The Building Bridges Initiative will suffer the fate of the Punguza Mizigo Bill if it does not address county development issues, Governor Kiraitu Murungi has warned.
Speaking yesterday during Mashujaa Day celebrations at Kinoru Stadium, Mr Kiraitu said governors would reject a report by the task-force if it failed to capture counties’ interests.
“We will read it very keenly. But if it does not (recommend) addition of funds to grassroots, we will shoot it down,” he said.
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In Homa Bay, county government officials failed to show up for celebrations that were held at Sero Polytechnic. Only Homa Bay Central MCA Julius Nyambok was at the function.
County Commissioner Harman Shambi called for unity between officials in national and county governments.
Deputy County Commissioner Kimutai Ng’eny said county government officials should have attended the event to inform residents of their development plans.
In the South Rift, the day was marked by calls from leaders for the Government to beef up security in areas affected by cattle rustling, and tame rising incidents of suicide and sex crimes.
Laikipia Governor Ndiritu Muriithi challenged security agencies to work with local leaders to find a lasting solution to insecurity.
“There is no way we can develop when our people are being killed by bandits. The national government should make sure that our security personnel are well equipped,” he said.
Kericho County Commissioner Moses Mbaruku expressed concern over rising suicide cases.
Speaking at Kapkatet Stadium in Bureti Constituency, Mr Mbaruku revealed that at least 12 people were taking their own lives every month.
Governor Paul Chepkwony, who was chief guest, spoke of the historical injustices meted against members of the Talai clan and Kipsigis community by the British colonial government.
In the neighbouring Bomet County, County Commissioner Geoffrey Omonding warned that there had been an alarming rise in rape and defilement cases in the region.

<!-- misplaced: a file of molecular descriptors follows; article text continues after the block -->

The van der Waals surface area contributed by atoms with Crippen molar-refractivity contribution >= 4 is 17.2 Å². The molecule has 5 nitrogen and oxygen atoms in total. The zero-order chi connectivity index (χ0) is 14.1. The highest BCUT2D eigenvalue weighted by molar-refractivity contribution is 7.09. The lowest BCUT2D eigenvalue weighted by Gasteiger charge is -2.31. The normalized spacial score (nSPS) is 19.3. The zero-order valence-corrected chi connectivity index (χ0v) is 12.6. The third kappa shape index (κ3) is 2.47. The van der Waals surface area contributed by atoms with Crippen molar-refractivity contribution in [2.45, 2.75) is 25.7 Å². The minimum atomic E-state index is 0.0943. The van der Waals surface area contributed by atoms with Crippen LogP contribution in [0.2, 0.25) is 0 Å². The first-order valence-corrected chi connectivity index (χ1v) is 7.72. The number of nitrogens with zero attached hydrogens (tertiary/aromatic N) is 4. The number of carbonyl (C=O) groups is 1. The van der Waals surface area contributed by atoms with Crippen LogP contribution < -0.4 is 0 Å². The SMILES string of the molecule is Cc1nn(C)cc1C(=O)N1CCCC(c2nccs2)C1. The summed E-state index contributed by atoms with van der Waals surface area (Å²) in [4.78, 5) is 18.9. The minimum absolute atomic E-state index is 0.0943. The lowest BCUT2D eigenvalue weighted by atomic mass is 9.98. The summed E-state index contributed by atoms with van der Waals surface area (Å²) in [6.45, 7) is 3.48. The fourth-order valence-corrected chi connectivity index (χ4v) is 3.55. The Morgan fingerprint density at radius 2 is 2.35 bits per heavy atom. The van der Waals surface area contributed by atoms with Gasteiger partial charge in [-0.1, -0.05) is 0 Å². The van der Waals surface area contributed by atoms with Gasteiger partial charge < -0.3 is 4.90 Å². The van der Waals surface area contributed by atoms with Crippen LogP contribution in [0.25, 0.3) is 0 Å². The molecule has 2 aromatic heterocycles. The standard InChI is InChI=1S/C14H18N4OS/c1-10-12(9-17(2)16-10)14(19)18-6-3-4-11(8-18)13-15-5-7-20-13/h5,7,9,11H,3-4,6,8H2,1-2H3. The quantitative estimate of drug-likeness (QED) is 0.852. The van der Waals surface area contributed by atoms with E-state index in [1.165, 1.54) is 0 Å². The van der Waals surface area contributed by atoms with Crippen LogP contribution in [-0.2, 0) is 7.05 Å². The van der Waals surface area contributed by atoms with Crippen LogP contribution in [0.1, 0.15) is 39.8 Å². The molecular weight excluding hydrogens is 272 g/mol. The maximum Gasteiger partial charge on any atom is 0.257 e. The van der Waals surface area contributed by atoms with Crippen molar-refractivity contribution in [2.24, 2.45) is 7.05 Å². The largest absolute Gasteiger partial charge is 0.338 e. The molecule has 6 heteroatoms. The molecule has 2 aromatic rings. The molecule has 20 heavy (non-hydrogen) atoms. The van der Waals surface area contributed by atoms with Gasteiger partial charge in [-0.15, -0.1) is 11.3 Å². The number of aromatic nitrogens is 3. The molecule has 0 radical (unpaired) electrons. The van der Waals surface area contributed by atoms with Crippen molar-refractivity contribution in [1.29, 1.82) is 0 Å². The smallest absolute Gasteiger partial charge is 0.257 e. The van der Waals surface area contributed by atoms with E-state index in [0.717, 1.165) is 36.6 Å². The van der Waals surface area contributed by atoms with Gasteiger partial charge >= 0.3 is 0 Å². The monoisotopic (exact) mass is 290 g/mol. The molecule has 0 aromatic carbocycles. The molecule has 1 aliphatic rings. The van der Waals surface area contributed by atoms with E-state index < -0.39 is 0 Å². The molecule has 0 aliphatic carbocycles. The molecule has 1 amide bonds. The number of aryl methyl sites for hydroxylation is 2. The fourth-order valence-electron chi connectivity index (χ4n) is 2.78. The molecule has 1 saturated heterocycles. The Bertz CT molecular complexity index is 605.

He told residents who attended the Mashujaa Day event in Konoin that police would deal harshly with suspects to curb the menace.
In Nyandarua County, Governor Francis Kimemia said his administration would start paying for the health insurance of all freedom fighters.
“These are our heroes and we should take care of them. My government will ensure that they do not pay even a penny when they get hospitalised. We will provide them with free insurance services,” he announced at Tumaini Primary School.
Kisumu Governor Anyang’ Nyong’o said his administration would name Ring Road, which connects Kachok and Nyalenda, after Baby Samantha Pendo, who, aged six months, became the face of the bloody 2017 post-election violence after she was clobbered to death by policemen.
The event was marked by calls to consider the plight of small-scale traders who were recently evicted from the town centre to pave way for a city-wide rehabilitation exercise.
Prof Nyong’o said the county government was exploring a number of projects to improve the traders’ working conditions.
“We will construct a 10,000-capacity small traders’ commercial centre. The process is at an advanced stage,” he said.
In Garissa, Deputy Governor Abdi Dagane said they would support the BBI report. Mr Dagane was speaking at Garissa Primary School.
Elsewhere, Nakuru Governor Lee Kinyanjui led celebrations in Naivasha town for the first time – going against a long-held tradition of holding the event at Afraha Stadium in Nakuru town.
[Phares Mutembei, Abdimalik Hajir, Harold Odhiambo, James Omoro, James Munyeki, Kennedy Gachuhi and Antony Gitonga]
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